Deshaun Watson accusers attending Browns-Texans would be strong lesson in power dynamics

Power comes in many forms.

Some power can be bought by those with the right connections and enough money. That power usually corrupts.

Some power can be earned. That power can contaminate.

We all, at minimum, have the right to power over ourselves and our bodies, our physical, mental and emotional well-being. For some of us, we don't realize how much power we have until it has been stolen, whether we realize it's being taken bit by bit over the course of months or years, or seized in a moment.

A moment like, theoretically speaking, being in a massage treatment room believing you're there to provide professional care to a client, only to realize that client has no interest in therapy and is trying to exert power over you. To strip you of your agency, intimidate you with his money and status, and lie about wanting to support a Black-owned business, as if entrepreneurship necessitates a side of sexual assault for success.

And in those moments, you feel powerless.

History has shown that women — especially Black women and other women of color — who speak up routinely become targets in cases like this. Called "gold diggers" or scorned prospective lovers. Get accused of asking for it. Get told they're looking for acclaim, as if there is a long line of women who went on to fame and fortune after raising their hand and saying "this awful thing happened to me."

Over two dozen women alleged Deshaun Watson stole their power and agency, via sexual assaults and misconduct during what were supposed to be massage appointments. All but one of those civil lawsuits have been settled, though the legal system can present its own complications as a venue to reclaim power.

Some of Deshaun Watson's accusers may reportedly attend Sunday's Browns-Texans game in Houston. (Photo by Don Juan Moore/Getty Images)
Some of Deshaun Watson's accusers may reportedly attend Sunday's Browns-Texans game in Houston. (Photo by Don Juan Moore/Getty Images)

On Sunday, Watson will be in uniform with the Cleveland Browns, having served an 11-game suspension and playing his first regular-season game in nearly two full years. Because the NFL's attitude toward women is horrifyingly consistent, that game will be in Houston, where the bulk of those women were living and working when contacted by Watson, when he was a member of the Texans.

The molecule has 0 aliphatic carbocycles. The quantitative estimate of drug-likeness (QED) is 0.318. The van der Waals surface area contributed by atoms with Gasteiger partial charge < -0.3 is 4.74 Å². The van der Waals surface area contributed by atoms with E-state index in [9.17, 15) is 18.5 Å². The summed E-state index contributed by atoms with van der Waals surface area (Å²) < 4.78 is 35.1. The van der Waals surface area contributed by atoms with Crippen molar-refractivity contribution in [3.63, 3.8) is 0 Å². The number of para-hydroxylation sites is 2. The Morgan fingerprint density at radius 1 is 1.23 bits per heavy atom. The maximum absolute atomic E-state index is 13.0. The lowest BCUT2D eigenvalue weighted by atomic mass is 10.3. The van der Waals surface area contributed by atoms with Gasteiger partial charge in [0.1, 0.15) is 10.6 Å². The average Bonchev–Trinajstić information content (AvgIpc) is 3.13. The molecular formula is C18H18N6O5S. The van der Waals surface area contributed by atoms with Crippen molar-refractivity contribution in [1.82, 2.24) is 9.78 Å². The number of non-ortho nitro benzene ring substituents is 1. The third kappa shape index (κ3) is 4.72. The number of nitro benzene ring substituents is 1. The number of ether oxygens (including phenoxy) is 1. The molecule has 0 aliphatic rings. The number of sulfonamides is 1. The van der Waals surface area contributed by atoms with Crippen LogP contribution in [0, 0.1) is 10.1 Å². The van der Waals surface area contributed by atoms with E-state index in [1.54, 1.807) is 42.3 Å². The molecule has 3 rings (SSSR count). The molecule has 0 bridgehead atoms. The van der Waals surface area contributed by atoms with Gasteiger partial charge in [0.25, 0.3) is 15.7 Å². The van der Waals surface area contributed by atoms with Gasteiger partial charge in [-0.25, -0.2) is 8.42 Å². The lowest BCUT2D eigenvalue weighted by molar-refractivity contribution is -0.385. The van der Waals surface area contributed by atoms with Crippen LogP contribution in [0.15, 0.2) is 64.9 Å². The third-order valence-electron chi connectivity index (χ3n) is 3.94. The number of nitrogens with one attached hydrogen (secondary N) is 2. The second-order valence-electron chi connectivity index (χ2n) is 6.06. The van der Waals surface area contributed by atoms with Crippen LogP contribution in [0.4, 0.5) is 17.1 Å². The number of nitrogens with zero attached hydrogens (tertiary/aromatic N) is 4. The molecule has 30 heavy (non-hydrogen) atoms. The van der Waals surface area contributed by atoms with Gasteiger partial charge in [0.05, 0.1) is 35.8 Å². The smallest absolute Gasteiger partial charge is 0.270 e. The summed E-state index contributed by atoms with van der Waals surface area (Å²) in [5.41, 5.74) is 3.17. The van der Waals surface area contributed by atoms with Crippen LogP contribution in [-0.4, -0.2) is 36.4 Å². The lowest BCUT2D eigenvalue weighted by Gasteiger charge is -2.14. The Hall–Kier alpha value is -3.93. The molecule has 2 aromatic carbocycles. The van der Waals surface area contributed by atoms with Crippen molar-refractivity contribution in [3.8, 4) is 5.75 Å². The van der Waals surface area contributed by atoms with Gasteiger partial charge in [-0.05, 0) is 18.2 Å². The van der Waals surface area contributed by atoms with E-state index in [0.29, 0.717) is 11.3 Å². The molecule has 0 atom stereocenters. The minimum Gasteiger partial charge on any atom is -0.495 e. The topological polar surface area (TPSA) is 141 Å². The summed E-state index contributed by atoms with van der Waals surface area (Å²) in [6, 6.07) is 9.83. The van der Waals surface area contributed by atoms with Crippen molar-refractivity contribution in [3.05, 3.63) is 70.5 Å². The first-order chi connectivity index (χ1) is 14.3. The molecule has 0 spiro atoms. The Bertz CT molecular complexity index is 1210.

On Tuesday, The Athletic's Kalyn Kahler reported that attorney Tony Buzbee, who represented most of Watson's accusers, will be at NRG Stadium for the game. And 10 of those women will be there with Buzbee.

It is a way for them to reclaim their power, and to remind Watson that while the court cases have been settled, and while he seems to have long since disregarded them, they will not be forgotten or overlooked by a league and sympathetic media partners who value Watson's potential over the harm he was alleged to have done.

As Buzbee told Kahler, they want to send a message to Watson and the Browns: "You think you put us behind you, but we are still here."

Not everyone will understand the decision, but not everyone understands the dynamics at play. A depressingly not-small number of people have dismissed these women entirely, just as Watson and his attorney, Rusty Hardin, have appeared to at every turn, to say nothing of the disturbing questions the Browns' all-out pursuit of their new quarterback has raised.

It's not for you or them to understand.

Those who attend Sunday are choosing to do so for themselves, to stand tall and reclaim some of their power. Through the attempts to smear and discredit them, they stood strong. They will not be erased.

For those who are opting not to attend, that's understandable too. Some of the women who have talked publicly have spoken of the deep scars their alleged interactions with Watson left, and their desire not to re-open those scars is valid.

Every person who has dealt with unwelcome contact, whether physical or emotional or both, is left to process it. Very few get true justice via the legal system. Many struggle in the aftermath, wondering what they did wrong or question themselves because, for women in particular, the pernicious idea that their clothing, body shape or even a smile means they basically brought an attack on themselves, as if the aggressor is blameless.

They believe they had some of their power stolen from them. On Sunday, they will take it back.